Answer: No. Writing hundreds of college papers probably won't cause permanent damage though it may feel like it. Writing is like running: when you first start training, it hurts. As you keep training, it still hurts. But there can come, for most of us, a stage when you discover that it doesn't hurt so much anymore, like experiencing a "second wind," tapping into a reserve of energy previously unsuspected. Ray Bradbury has a quote that is probably on target: "The history of literature is the history of prolific people. I always say to students, give me four pages a day, every day. That's 3 or 400 thousand words a year." How would you like a composition class structured in that simple way: for each class you submit two days of work, eight pages of writing, any subject, any style?
Question: How should we define technical terms in a research paper?
Answer: The issue with definitions is understanding what the audience knows and what gaps need filling. A simple rule of thumb is to define important terms where there is a legitimate possibility the intended reader will not "know" the term. As for how the definition is introduced, a rich array of possibilities: parenthetical definition, explicit statement of definition, use of illustration or example, implied definition by how you use the term, etc.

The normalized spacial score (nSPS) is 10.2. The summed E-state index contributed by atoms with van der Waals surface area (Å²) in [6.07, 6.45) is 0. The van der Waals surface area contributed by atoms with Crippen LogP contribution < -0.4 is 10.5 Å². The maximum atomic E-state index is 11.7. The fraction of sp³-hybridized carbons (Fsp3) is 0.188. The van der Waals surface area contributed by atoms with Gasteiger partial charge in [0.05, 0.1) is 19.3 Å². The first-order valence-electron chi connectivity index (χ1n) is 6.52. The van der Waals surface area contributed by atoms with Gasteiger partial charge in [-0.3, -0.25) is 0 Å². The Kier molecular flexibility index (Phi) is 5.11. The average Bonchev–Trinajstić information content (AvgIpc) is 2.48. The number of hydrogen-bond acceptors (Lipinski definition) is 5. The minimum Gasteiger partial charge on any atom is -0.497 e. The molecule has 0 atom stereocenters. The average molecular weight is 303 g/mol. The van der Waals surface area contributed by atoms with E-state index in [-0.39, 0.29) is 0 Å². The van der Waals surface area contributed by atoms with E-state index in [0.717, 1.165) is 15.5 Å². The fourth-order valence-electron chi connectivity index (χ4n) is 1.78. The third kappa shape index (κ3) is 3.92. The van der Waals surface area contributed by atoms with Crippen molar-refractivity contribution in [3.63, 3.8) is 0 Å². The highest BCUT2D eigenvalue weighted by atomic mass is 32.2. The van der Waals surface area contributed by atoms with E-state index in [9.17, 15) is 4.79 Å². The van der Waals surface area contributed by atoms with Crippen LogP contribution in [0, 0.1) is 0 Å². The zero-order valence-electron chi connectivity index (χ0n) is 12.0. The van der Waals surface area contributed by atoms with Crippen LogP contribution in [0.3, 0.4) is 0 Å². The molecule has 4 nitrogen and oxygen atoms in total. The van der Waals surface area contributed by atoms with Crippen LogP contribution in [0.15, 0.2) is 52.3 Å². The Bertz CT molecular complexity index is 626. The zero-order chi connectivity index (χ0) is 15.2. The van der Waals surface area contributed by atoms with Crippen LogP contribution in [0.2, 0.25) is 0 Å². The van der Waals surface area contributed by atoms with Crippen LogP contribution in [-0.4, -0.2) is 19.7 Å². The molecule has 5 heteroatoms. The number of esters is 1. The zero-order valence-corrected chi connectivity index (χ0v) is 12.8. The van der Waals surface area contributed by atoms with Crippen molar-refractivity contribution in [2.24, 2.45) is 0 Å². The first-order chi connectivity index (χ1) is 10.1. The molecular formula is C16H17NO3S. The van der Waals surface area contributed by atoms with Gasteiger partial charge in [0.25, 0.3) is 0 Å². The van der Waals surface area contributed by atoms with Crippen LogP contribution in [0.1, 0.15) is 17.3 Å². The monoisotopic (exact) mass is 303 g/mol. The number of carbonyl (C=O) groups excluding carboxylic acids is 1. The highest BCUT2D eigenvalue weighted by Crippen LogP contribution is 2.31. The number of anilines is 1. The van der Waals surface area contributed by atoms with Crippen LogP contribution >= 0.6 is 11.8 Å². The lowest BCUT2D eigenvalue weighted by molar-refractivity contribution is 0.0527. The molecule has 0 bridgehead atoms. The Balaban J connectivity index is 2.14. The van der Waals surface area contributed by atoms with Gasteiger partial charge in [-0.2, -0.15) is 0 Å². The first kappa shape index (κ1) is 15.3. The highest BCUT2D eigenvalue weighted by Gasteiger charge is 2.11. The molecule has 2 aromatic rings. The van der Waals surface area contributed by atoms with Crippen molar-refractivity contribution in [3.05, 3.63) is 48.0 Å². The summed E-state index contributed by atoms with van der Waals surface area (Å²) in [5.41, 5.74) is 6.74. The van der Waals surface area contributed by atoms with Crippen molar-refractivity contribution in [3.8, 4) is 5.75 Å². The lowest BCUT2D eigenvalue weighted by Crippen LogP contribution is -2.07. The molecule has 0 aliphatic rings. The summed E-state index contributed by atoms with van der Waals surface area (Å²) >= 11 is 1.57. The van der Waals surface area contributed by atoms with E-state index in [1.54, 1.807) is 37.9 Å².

Two bends in this rule: (1) In many texts, we may be modifying or redefining the term(s) to fit our needs; in that case the definition is probably necessary even though you appear to be using a "common" term. (2) As a student writer, you often have the odd burden of writing for an audience more informed than you are. In these instances you must include definitions to demonstrate your mastery of the terms, not because you suspect the reader is unfamiliar with the language. This ill-defined terrain involves many frustrating situations for writers unsure what is or is not common knowledge. We again encounter further evidence of how evaluations of writing are so context-specific, based not upon textual features but upon how well your text fits into a reader's expectations.
Question: What should you do if you have no idea where to begin your revision of a paper, and it's obvious that the paper needs to be revised?